3-Bean Salad - a modern take Aunt Suzy says . . .

We love green bean salads in the summer here at S&SK, so when I saw this recipe I knew I had to make it. Plus, it reminded me of the long forgotten 3-bean salad of my growing up. So long forgotten that I kept wracking my brain as to what the 3rd bean was. I knew it included canned green beans and canned kidney beans, but I couldn’t for the life of me remember the 3rd bean.  So of course I googled it and saw that it was wax beans! So if you want this recipe to look like the classic but taste 21st century, you could make it with green and wax beans (at farmer’s markets up here right now) and kidney beans. 🙂  We served this with potato salad and grilled meats. Yum!

 Bean Salad - Sweet & Savory Kitchens

Margaux says . . .

We loved this recipe!  I’m always looking for new ways to prepare green beans because it is a family favorite.  The flavor in this salad is amazing, with the capers, herbs, shallot and lemon.  I used canned cannellini beans.  I served it with California burgers and corn on the cob…perfect summer weeknight meal.

BEAN SALAD adapted from Bon Appetit

INGREDIENTS

2 cups cooked beans, fresh or dried (such as cannellini, borlotti or cranberry) or 1 14-oz. can cannellini or kidney beans, rinsed
1 pound green beans (or half green and half wax beans), ends trimmed, beans snapped in two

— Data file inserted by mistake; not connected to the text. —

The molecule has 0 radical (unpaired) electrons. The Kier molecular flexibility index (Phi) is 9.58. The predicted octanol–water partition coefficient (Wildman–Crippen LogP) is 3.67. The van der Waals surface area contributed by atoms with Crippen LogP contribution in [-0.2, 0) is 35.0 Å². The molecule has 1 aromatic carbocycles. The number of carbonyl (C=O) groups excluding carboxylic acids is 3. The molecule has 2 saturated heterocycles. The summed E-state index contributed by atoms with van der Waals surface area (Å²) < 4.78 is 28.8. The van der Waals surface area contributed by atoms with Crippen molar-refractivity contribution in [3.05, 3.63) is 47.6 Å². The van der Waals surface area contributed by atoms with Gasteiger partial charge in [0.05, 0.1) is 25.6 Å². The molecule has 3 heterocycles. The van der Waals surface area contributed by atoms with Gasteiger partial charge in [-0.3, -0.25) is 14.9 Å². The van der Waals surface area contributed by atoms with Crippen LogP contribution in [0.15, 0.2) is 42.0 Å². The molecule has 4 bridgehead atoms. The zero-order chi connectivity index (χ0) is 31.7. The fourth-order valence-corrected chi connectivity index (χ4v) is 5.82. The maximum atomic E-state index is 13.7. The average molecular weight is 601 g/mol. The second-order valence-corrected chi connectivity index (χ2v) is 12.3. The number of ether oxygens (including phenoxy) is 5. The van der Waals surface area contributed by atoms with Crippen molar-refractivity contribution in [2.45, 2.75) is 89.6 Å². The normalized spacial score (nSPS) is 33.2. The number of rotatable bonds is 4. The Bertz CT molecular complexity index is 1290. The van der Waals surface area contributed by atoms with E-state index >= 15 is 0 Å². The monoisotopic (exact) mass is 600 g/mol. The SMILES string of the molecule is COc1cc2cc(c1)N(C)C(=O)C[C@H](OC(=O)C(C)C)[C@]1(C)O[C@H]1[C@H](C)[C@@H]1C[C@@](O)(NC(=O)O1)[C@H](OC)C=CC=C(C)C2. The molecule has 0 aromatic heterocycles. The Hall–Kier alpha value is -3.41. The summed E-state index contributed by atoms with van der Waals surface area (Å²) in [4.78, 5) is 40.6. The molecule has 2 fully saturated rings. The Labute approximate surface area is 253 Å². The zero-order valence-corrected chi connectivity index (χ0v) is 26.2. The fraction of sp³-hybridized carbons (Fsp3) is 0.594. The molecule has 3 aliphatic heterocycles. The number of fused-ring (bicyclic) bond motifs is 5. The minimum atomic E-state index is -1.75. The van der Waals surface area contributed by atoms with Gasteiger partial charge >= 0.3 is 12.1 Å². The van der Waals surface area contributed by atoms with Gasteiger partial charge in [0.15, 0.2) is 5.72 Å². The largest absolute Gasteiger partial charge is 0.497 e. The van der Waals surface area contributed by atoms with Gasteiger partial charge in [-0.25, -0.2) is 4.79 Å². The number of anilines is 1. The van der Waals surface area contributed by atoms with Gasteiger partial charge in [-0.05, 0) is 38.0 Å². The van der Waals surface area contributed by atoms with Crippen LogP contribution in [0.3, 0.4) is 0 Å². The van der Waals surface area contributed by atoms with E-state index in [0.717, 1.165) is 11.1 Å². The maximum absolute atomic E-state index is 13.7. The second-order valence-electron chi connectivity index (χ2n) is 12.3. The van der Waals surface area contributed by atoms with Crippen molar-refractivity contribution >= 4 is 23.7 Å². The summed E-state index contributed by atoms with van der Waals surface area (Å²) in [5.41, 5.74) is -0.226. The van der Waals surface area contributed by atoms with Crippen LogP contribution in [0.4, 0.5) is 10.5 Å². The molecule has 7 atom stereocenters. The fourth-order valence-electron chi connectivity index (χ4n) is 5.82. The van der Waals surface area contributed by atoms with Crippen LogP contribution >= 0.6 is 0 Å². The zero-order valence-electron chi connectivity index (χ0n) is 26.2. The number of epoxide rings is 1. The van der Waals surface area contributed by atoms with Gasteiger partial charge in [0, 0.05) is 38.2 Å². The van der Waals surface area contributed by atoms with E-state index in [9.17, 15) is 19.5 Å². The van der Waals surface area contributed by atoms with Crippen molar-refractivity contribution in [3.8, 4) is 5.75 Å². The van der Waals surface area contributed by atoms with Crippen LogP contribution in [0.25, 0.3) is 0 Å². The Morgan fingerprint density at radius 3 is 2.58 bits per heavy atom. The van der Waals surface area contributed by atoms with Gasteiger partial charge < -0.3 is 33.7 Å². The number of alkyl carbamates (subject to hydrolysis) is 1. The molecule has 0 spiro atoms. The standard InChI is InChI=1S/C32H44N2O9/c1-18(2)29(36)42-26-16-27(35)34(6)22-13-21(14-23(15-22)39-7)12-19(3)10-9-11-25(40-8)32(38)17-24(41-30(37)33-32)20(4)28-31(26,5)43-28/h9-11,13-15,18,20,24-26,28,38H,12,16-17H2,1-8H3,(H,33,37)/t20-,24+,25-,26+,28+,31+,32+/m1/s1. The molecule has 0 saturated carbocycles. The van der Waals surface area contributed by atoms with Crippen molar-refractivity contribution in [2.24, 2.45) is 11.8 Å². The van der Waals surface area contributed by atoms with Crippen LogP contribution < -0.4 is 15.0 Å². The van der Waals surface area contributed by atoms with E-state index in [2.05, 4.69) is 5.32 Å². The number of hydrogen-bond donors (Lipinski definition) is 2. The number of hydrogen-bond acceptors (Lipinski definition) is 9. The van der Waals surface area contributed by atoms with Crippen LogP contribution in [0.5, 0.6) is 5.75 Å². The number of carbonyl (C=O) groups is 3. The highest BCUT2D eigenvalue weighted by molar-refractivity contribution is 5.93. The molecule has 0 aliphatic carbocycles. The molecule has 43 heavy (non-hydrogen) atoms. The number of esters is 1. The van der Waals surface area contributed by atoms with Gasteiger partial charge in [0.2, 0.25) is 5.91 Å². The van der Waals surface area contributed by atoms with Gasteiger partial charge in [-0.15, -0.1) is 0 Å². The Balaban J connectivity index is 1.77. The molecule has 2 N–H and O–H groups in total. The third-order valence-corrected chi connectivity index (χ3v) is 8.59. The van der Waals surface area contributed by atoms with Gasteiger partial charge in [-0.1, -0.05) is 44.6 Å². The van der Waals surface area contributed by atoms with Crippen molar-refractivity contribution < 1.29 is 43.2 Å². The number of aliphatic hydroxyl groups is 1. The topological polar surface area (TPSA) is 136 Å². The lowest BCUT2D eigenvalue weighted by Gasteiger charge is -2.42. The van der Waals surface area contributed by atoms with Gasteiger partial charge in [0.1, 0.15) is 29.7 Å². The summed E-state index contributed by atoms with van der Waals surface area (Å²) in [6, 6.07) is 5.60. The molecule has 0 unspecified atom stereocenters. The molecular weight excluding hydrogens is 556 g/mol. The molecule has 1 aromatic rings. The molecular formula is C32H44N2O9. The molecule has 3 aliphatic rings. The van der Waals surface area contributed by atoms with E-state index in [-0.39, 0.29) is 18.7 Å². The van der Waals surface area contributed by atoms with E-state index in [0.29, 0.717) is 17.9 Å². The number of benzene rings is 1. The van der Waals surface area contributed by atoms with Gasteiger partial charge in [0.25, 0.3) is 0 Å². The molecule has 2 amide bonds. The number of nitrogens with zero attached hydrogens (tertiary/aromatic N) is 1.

3/4 cup fresh parsley leaves, chopped
1/4 cup fresh chives, chopped
tablespoons capers, drained and chopped
zest of 1 lemon
¼ cup olive oil
juice of 1/2 or 1 whole lemon, depending on how large
1 small shallot, minced
teaspoon Aleppo pepper or 1/2 teaspoon crushed red pepper flakes, to taste
Kosher salt and freshly ground black pepper

DIRECTIONS

Cook the dried or fresh shell beans according to directions. Drain and set aside to cool. Alternatively, open the can, rinse and drain. Cook the green beans (and wax beans if using). Place in steamer, bring water to a boil and steam for 5-6 minutes. Alternatively, cover in water, bring to a boil and simmer for 5-6 minutes. Either way, drain, place back in the pan, cover with cold water and ice to cool down and stop the cooking. Once cool, drain and dry with paper towels.

Place both types of beans in a large bowl. Add the parsley, chives, capers and lemon zest. Whisk together the olive oil, lemon juice, the shallot, the red pepper and salt/black pepper to taste. Pour the dressing over the bean mixture and mix thoroughly, best done with your hands.

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Aunt Suzy says

If you like celery, olive oil and a salad with crunch, this is a salad for you!  When we purchased shallots at the Madison, Wisconsin farmer’s market recently to make Braised Chicken in Shallot-Mustard Sauce, I remembered this recipe.  I was delighted to see celery grown by one of my favorite local vendors, Loon Organics at our farmers market the following weekend.  When I brought the celery home, Randy was doubtful because we have had bad past experiences with locally grown celery sold at our co-op.  But this looked good so I perservered, and we loved the resulting salad.  The celery was much more flavorful than that grown in California, not to mention that it is local and organic.  (Celery is near the top of the Dirty Dozen list of pesticide laden produce only second to apples.)  Even if you don’t think you would like an entire salad featuring celery, I encourage you to try this refreshing option.